Too much of a good thing: fertilizer 'one of the three major drivers of biodiversity loss this century'

Paul Sutherland
July 14, 2014



Excess nutrients impacting productivity, biodiversity, functioning of grasslands around the world

The world’s grasslands are being destabilized by fertilization, according to a paper recently published in the journal Nature. In a study of 41 grassland communities on five continents, researchers found that the presence of fertilizer weakened grassland species diversity.

The researchers surveyed grasslands in countries around the world, such as China, the U.S., Switzerland, Tanzania and Germany, and discovered that grassland communities that had not been managed by humans contained more species. They also had greater species asynchrony, which means that different species thrive at different times so that the grassland produces more consistently over time, resulting in more stable biomass production.


Grasslands, such as this one in the U.S. state of Nebraska, are found on all continents except for Antarctica. They have significant underground biomass and carbon-storing abilities, are also home to multitudes of unique species, and provide valuable ecosystem services.

However, the researchers found exposure to fertilizer reduced species asynchrony, leading to less production over time.

Lead researcher Yann Hautier said grasslands are of global importance due to the many ecosystem services they provide.

“Not only are grasslands very beautiful, the also supply food for domestic livestock, maintain nutrient cycling, store carbon and water, purify soil and water, regulate the weather and climate, protect against disasters such as landslides and provide pollination,” he said.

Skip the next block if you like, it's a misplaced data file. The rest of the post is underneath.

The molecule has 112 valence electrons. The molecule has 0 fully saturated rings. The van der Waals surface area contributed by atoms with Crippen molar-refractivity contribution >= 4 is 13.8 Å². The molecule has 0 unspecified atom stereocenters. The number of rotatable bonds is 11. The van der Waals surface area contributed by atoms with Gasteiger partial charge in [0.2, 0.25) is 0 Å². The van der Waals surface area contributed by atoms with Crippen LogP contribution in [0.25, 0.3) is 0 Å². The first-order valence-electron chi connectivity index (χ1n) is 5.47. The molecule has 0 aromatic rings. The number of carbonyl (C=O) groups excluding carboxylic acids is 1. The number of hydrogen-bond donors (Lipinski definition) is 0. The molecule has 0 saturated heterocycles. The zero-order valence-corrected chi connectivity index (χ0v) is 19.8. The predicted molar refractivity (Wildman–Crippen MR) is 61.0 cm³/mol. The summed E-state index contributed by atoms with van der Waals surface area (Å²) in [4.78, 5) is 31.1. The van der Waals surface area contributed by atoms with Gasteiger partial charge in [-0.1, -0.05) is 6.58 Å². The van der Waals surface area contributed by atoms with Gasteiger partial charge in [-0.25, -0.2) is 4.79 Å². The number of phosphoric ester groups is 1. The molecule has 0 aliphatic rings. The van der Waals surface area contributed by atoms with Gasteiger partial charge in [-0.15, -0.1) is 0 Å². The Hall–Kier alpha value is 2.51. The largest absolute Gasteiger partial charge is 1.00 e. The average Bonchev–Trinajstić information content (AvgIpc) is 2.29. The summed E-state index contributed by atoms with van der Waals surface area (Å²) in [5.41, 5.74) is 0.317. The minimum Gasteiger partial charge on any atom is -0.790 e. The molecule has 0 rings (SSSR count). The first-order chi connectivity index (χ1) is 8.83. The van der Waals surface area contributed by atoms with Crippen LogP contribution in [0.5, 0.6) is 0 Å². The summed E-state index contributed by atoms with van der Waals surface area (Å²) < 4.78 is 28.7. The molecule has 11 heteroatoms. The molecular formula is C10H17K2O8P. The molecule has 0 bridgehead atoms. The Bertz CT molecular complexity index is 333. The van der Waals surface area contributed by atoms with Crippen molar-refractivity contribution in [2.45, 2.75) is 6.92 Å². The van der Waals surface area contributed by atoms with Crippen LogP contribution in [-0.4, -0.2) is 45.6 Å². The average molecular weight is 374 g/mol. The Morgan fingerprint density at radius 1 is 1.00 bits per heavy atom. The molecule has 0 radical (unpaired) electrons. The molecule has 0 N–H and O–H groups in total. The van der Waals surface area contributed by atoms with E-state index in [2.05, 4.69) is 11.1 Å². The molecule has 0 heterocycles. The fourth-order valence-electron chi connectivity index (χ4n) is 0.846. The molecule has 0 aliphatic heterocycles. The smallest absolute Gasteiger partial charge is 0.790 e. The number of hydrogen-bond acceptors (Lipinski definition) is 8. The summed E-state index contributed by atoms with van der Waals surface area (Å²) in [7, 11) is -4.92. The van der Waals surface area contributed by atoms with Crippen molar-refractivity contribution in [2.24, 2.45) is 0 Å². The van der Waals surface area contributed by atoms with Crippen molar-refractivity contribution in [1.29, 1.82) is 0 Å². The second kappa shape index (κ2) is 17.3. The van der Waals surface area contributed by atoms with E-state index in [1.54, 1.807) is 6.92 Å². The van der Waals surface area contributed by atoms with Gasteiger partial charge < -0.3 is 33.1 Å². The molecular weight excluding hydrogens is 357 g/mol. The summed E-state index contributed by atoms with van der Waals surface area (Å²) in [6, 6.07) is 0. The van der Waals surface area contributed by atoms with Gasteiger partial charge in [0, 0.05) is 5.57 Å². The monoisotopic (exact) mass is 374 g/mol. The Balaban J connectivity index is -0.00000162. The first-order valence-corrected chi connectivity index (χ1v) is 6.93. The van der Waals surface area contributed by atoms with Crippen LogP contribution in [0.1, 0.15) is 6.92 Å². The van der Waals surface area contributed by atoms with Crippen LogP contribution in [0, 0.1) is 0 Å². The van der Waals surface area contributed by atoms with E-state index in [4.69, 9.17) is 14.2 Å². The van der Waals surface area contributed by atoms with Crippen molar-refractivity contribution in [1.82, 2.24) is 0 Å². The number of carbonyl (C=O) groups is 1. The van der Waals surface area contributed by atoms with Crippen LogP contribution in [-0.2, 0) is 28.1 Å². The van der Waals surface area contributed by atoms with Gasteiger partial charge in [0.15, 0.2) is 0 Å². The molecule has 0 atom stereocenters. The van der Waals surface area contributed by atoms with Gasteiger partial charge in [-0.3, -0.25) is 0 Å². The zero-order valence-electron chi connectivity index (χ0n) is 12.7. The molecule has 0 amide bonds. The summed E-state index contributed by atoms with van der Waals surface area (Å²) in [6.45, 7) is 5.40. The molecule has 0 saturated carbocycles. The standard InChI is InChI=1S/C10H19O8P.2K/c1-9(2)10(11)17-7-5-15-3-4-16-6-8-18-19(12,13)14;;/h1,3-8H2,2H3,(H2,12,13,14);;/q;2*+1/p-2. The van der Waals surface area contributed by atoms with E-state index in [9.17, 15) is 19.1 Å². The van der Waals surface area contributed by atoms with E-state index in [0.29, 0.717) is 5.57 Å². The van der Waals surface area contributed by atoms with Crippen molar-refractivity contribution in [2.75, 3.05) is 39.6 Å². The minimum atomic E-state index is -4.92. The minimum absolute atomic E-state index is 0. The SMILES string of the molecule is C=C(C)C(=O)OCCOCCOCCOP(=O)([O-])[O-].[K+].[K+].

Grasslands are found on every continent except Antarctica, cover more than 40 percent of Earth’s land area and are one of the most productive and diverse of all terrestrial ecosystems. They represent more than one third of agricultural land use in Europe and in the U.S. for the cultivation of hay.

Hautier said humans are altering the global cycle of nitrogen and phosphorous via combustion of fossil fuels, utilization of fertilizers, atmospheric deposition and cultivation of nitrogen-fixing legumes. In agricultural systems, fertilizer is not often applied directly to grasslands, but chemical run-off from adjacent crop fields can be a big problem.

“Nutrient enrichment is recognized as one of the major causes of biodiversity decline in terrestrial ecosystems and is projected to be one of the three major drivers of biodiversity loss this century,” he said. “Fertilization should be prevented if we want to continue benefiting from the positive effects of biodiversity on grassland stability.”


Black-tailed prairie dogs (Cynomys ludovicianus) are native to the Great Plains of North America. Photo by Steve Polkinghorne, Newton Abbot.

While a number of studies have clearly demonstrated that fertilization decreases plant diversity, this study is the first to demonstrate that biodiversity is important for the stability of grassland ecosystems. It is also the first study to directly evaluate the impact of fertilization on the provisioning of ecosystem services around the world.

Hautier is planning to conduct further research into the issue, including an investigation into whether these results can apply to other drivers of environmental change, such as burning and irrigation.

“Our study looked at the stability of grasslands over three years, which is quite a short term,” he said. “In the coming months we will take the next step of investigating how this effect develops in the longer term.”



Citations:
  • Hautier, Yann. Et. al., (2014) Eutrophication weakens stabilizing effects of diversity in natural grasslands. Nature. Volume 508.















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CITATION:
Paul Sutherland (July 14, 2014).

Too much of a good thing: fertilizer 'one of the three major drivers of biodiversity loss this century'.

http://news.mongabay.com/2014/0714-sutherland-fertilizer-grasslands.html